NEEM TREE - THE LIVING LEGEND ! Neem is a popular Indian tree, which has gained great importance in the past couple of decades in the field of agricultureRead More....



The Neem Tree
Frequently Asked Questions
Common Names of NEEM
Neem Against Pests & Insects
Neem For Organic Farming
Neem Against Nemetodes
   
 
 

 

 

The Neem Tree (Azadirachta indica A. juss) and its derivatives have great relevance in organic farming practices. This remarkable tree has been identified as a renewable resource for home grown agro-chemicals and nutrients which are bio - degradable, non-toxic and effective.
Long before synthetic chemicals and commercial insecticides and fertilizers were available, Neem derivatives were used in Indian villages to protect and nourish crops. Scientific research has shown that Neem extracts can influence nearly 400 species of insects.
It is significant that some of these pests are resistant to pesticides, or are inherently difficult to control with conventional pesticides. (floral thrips, diamond back moth and several leaf miners). Most Neem products belong to the category of medium to broad spectrum pesticides, i.e., they are effective over a wide range of pests.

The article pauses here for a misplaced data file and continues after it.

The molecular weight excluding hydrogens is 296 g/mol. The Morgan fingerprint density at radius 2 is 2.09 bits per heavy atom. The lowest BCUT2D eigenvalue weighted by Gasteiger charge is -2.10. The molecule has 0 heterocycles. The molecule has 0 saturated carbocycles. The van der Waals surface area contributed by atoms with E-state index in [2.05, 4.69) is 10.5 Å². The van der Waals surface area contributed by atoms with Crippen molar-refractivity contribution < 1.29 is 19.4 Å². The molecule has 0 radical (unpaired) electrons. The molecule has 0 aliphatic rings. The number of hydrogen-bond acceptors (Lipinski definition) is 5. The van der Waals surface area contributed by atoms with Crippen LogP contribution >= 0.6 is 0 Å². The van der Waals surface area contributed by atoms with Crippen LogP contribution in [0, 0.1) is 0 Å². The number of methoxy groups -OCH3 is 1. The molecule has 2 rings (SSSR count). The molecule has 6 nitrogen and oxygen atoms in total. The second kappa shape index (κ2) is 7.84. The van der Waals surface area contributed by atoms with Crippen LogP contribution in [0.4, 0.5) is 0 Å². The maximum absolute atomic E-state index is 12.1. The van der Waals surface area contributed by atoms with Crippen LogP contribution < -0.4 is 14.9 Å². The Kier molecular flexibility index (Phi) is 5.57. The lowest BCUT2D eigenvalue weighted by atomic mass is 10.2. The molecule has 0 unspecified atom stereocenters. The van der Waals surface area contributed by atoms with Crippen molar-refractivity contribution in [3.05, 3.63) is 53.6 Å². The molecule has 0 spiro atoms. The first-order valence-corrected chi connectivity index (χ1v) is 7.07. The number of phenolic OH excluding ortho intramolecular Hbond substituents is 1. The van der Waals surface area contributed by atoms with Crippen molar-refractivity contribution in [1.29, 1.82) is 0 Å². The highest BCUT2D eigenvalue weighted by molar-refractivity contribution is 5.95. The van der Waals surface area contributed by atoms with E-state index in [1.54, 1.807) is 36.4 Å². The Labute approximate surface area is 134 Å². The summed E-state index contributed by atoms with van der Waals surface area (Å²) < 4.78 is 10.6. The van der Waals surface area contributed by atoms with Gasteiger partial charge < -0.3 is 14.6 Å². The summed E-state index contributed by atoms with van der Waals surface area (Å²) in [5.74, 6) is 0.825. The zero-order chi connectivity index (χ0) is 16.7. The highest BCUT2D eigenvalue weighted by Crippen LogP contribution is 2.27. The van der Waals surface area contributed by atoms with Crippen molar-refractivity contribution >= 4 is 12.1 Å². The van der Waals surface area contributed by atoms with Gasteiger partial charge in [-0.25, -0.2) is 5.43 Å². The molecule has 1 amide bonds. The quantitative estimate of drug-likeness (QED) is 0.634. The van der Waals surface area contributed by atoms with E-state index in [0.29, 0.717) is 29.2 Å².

Using neem derivatives for managing pests is a non-violent approach to controlling pests. Neem products work by intervening at several stages of the insect's life. They may not kill the pest instantaneously but incapacitate it in several ways. Neem very subtly employs effects such as repellence, feeding and ovipositional deterrence, growth inhibition, mating disruption, chemo-sterilization, etc. These are now considered far more desirable than a quick knock-down in integrated pest management programs as they reduce the risk of exposing pests' natural enemies to poisoned food or starvation.
The action of Neem products fulfills all priorities among environmental objectives. This unique tree is perhaps the most significant example of how nature can combine diverse functions i.e., the action of de-oiled Neem cake as a pesticide cum fertiliser.
Chemistry of Neem for Organic Farming
Neem plants, as do all other plants, contain several thousands of chemicals. Of special interest are terpenoids that are unique to Neem and some related members of this family. More than a hundred terpenoids are known from different parts of the Neem plant. Of its biological constituents, the most active and well studied compound is Azadirachtin. However in most traditional preparations of Neem as pesticide or medicine, a mixture of Neem chemicals are present and provide the active principles. Several different kinds of azadirachtin (A-K) have been isolated, the most abundant of which is Azadirachtin-A.
The Neem terpenoids are present in almost all parts of the plant, in the living tissues. Recently, the site of synthesis and accumulation of Neem chemicals has been identified as secretory cells. Secretory cells are most abundant in the seed kernels.
 

 

 
Neem for Soil Fertility & Fertilizer Management